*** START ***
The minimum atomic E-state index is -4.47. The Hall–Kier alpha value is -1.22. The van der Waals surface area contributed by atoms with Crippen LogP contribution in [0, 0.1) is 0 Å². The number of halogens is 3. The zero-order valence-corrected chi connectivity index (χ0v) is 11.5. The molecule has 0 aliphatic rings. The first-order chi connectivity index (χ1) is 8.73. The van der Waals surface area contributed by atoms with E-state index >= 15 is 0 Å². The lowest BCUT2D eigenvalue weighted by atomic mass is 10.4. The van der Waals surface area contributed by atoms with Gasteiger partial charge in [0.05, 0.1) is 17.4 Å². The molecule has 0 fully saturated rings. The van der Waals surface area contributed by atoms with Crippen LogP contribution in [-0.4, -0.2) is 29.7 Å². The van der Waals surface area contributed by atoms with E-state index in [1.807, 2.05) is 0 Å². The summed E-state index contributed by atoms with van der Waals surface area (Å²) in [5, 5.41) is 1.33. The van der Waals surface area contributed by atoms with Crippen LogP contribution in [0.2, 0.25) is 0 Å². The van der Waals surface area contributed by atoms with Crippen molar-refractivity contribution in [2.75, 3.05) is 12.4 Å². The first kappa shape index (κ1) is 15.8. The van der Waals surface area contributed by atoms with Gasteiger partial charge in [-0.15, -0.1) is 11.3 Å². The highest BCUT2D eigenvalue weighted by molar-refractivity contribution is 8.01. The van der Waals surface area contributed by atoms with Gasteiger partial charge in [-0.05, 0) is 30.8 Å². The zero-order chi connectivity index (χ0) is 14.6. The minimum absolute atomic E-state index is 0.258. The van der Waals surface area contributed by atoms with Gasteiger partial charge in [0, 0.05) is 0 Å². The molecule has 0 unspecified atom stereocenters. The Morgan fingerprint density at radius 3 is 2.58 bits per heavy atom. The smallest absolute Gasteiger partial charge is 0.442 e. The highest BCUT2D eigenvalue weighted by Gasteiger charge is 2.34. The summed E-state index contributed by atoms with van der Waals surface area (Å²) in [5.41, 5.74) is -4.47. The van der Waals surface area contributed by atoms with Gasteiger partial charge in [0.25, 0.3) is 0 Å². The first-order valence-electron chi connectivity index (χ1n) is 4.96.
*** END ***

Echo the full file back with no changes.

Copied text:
The minimum atomic E-state index is -4.47. The Hall–Kier alpha value is -1.22. The van der Waals surface area contributed by atoms with Crippen LogP contribution in [0, 0.1) is 0 Å². The number of halogens is 3. The zero-order valence-corrected chi connectivity index (χ0v) is 11.5. The molecule has 0 aliphatic rings. The first-order chi connectivity index (χ1) is 8.73. The van der Waals surface area contributed by atoms with E-state index >= 15 is 0 Å². The lowest BCUT2D eigenvalue weighted by atomic mass is 10.4. The van der Waals surface area contributed by atoms with Gasteiger partial charge in [0.05, 0.1) is 17.4 Å². The molecule has 0 fully saturated rings. The van der Waals surface area contributed by atoms with Crippen LogP contribution in [-0.4, -0.2) is 29.7 Å². The van der Waals surface area contributed by atoms with E-state index in [1.807, 2.05) is 0 Å². The summed E-state index contributed by atoms with van der Waals surface area (Å²) in [5, 5.41) is 1.33. The van der Waals surface area contributed by atoms with Crippen LogP contribution in [0.2, 0.25) is 0 Å². The van der Waals surface area contributed by atoms with Crippen molar-refractivity contribution in [2.75, 3.05) is 12.4 Å². The first kappa shape index (κ1) is 15.8. The van der Waals surface area contributed by atoms with Gasteiger partial charge in [-0.15, -0.1) is 11.3 Å². The highest BCUT2D eigenvalue weighted by molar-refractivity contribution is 8.01. The van der Waals surface area contributed by atoms with Gasteiger partial charge in [-0.05, 0) is 30.8 Å². The zero-order chi connectivity index (χ0) is 14.6. The minimum absolute atomic E-state index is 0.258. The van der Waals surface area contributed by atoms with Gasteiger partial charge in [0, 0.05) is 0 Å². The molecule has 0 unspecified atom stereocenters. The Morgan fingerprint density at radius 3 is 2.58 bits per heavy atom. The smallest absolute Gasteiger partial charge is 0.442 e. The highest BCUT2D eigenvalue weighted by Gasteiger charge is 2.34. The summed E-state index contributed by atoms with van der Waals surface area (Å²) in [5.41, 5.74) is -4.47. The van der Waals surface area contributed by atoms with Gasteiger partial charge in [0.25, 0.3) is 0 Å². The first-order valence-electron chi connectivity index (χ1n) is 4.96.